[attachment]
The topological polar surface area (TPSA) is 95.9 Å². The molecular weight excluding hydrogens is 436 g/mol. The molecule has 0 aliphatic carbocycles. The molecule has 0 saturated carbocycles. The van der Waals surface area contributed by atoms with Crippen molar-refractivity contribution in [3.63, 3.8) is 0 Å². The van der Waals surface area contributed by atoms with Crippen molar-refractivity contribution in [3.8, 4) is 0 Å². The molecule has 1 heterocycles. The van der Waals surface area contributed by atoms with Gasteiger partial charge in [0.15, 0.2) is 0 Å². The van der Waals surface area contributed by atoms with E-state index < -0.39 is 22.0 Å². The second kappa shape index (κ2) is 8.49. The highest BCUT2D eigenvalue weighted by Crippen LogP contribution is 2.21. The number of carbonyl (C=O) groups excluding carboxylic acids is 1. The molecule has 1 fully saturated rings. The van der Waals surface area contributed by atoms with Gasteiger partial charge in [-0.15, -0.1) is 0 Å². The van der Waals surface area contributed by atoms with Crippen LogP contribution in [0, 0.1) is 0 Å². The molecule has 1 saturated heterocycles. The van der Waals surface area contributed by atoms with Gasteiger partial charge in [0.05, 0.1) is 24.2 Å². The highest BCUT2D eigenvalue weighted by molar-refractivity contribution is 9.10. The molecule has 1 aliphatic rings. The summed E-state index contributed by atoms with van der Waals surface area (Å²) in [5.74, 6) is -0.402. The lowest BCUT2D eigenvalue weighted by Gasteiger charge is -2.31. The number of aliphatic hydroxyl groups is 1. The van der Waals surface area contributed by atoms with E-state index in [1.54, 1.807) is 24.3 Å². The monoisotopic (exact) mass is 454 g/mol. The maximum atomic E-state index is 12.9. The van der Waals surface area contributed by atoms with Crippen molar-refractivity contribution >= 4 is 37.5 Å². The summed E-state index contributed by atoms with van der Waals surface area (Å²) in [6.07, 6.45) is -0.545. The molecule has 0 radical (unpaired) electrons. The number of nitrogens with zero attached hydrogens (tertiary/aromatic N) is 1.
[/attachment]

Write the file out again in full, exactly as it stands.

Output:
The topological polar surface area (TPSA) is 95.9 Å². The molecular weight excluding hydrogens is 436 g/mol. The molecule has 0 aliphatic carbocycles. The molecule has 0 saturated carbocycles. The van der Waals surface area contributed by atoms with Crippen molar-refractivity contribution in [3.63, 3.8) is 0 Å². The van der Waals surface area contributed by atoms with Crippen molar-refractivity contribution in [3.8, 4) is 0 Å². The molecule has 1 heterocycles. The van der Waals surface area contributed by atoms with Gasteiger partial charge in [0.15, 0.2) is 0 Å². The van der Waals surface area contributed by atoms with E-state index < -0.39 is 22.0 Å². The second kappa shape index (κ2) is 8.49. The highest BCUT2D eigenvalue weighted by Crippen LogP contribution is 2.21. The number of carbonyl (C=O) groups excluding carboxylic acids is 1. The molecule has 1 fully saturated rings. The van der Waals surface area contributed by atoms with Gasteiger partial charge in [-0.15, -0.1) is 0 Å². The van der Waals surface area contributed by atoms with Crippen LogP contribution in [0, 0.1) is 0 Å². The molecule has 1 saturated heterocycles. The van der Waals surface area contributed by atoms with Gasteiger partial charge in [0.05, 0.1) is 24.2 Å². The highest BCUT2D eigenvalue weighted by molar-refractivity contribution is 9.10. The molecule has 1 aliphatic rings. The summed E-state index contributed by atoms with van der Waals surface area (Å²) in [5.74, 6) is -0.402. The lowest BCUT2D eigenvalue weighted by Gasteiger charge is -2.31. The number of aliphatic hydroxyl groups is 1. The van der Waals surface area contributed by atoms with E-state index in [1.54, 1.807) is 24.3 Å². The monoisotopic (exact) mass is 454 g/mol. The maximum atomic E-state index is 12.9. The van der Waals surface area contributed by atoms with Crippen molar-refractivity contribution >= 4 is 37.5 Å². The summed E-state index contributed by atoms with van der Waals surface area (Å²) in [6.07, 6.45) is -0.545. The molecule has 0 radical (unpaired) electrons. The number of nitrogens with zero attached hydrogens (tertiary/aromatic N) is 1.